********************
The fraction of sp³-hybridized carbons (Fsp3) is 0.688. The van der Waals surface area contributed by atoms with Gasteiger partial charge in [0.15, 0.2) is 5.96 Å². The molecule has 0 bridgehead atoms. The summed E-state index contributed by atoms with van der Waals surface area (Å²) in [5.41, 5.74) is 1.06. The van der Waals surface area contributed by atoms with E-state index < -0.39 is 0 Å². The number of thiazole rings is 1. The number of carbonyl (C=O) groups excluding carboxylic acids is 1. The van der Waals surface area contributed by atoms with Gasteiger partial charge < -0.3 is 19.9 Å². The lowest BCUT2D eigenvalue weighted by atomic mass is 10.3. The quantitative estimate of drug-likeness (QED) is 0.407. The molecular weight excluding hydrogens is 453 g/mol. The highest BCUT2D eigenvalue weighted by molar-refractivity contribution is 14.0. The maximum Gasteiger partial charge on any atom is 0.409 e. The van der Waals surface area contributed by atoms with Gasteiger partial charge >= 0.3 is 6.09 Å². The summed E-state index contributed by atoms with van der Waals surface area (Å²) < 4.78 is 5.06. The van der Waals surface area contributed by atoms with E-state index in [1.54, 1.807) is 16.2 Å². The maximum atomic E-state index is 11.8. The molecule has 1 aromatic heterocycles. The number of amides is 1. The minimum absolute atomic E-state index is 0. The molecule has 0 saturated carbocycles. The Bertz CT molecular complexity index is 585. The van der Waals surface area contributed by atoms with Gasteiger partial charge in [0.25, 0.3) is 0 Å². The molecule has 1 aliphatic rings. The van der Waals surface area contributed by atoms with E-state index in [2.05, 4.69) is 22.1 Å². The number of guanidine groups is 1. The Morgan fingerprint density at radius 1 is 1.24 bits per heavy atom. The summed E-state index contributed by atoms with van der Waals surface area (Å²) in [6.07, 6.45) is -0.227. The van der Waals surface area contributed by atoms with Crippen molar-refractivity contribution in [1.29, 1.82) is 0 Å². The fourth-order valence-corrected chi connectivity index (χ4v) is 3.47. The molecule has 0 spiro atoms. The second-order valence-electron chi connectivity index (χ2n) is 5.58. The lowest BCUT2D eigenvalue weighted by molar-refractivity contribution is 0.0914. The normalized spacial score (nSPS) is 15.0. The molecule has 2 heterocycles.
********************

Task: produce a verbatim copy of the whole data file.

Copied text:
The fraction of sp³-hybridized carbons (Fsp3) is 0.688. The van der Waals surface area contributed by atoms with Gasteiger partial charge in [0.15, 0.2) is 5.96 Å². The molecule has 0 bridgehead atoms. The summed E-state index contributed by atoms with van der Waals surface area (Å²) in [5.41, 5.74) is 1.06. The van der Waals surface area contributed by atoms with E-state index < -0.39 is 0 Å². The number of thiazole rings is 1. The number of carbonyl (C=O) groups excluding carboxylic acids is 1. The van der Waals surface area contributed by atoms with Gasteiger partial charge < -0.3 is 19.9 Å². The lowest BCUT2D eigenvalue weighted by atomic mass is 10.3. The quantitative estimate of drug-likeness (QED) is 0.407. The molecular weight excluding hydrogens is 453 g/mol. The highest BCUT2D eigenvalue weighted by molar-refractivity contribution is 14.0. The maximum Gasteiger partial charge on any atom is 0.409 e. The van der Waals surface area contributed by atoms with Gasteiger partial charge >= 0.3 is 6.09 Å². The summed E-state index contributed by atoms with van der Waals surface area (Å²) < 4.78 is 5.06. The van der Waals surface area contributed by atoms with E-state index in [1.54, 1.807) is 16.2 Å². The maximum atomic E-state index is 11.8. The molecule has 1 aromatic heterocycles. The number of amides is 1. The minimum absolute atomic E-state index is 0. The molecule has 0 saturated carbocycles. The Bertz CT molecular complexity index is 585. The van der Waals surface area contributed by atoms with Gasteiger partial charge in [0.25, 0.3) is 0 Å². The molecule has 1 aliphatic rings. The van der Waals surface area contributed by atoms with E-state index in [2.05, 4.69) is 22.1 Å². The number of guanidine groups is 1. The Morgan fingerprint density at radius 1 is 1.24 bits per heavy atom. The summed E-state index contributed by atoms with van der Waals surface area (Å²) in [6.07, 6.45) is -0.227. The van der Waals surface area contributed by atoms with Crippen molar-refractivity contribution in [1.29, 1.82) is 0 Å². The fourth-order valence-corrected chi connectivity index (χ4v) is 3.47. The molecule has 0 spiro atoms. The second-order valence-electron chi connectivity index (χ2n) is 5.58. The lowest BCUT2D eigenvalue weighted by molar-refractivity contribution is 0.0914. The normalized spacial score (nSPS) is 15.0. The molecule has 2 heterocycles.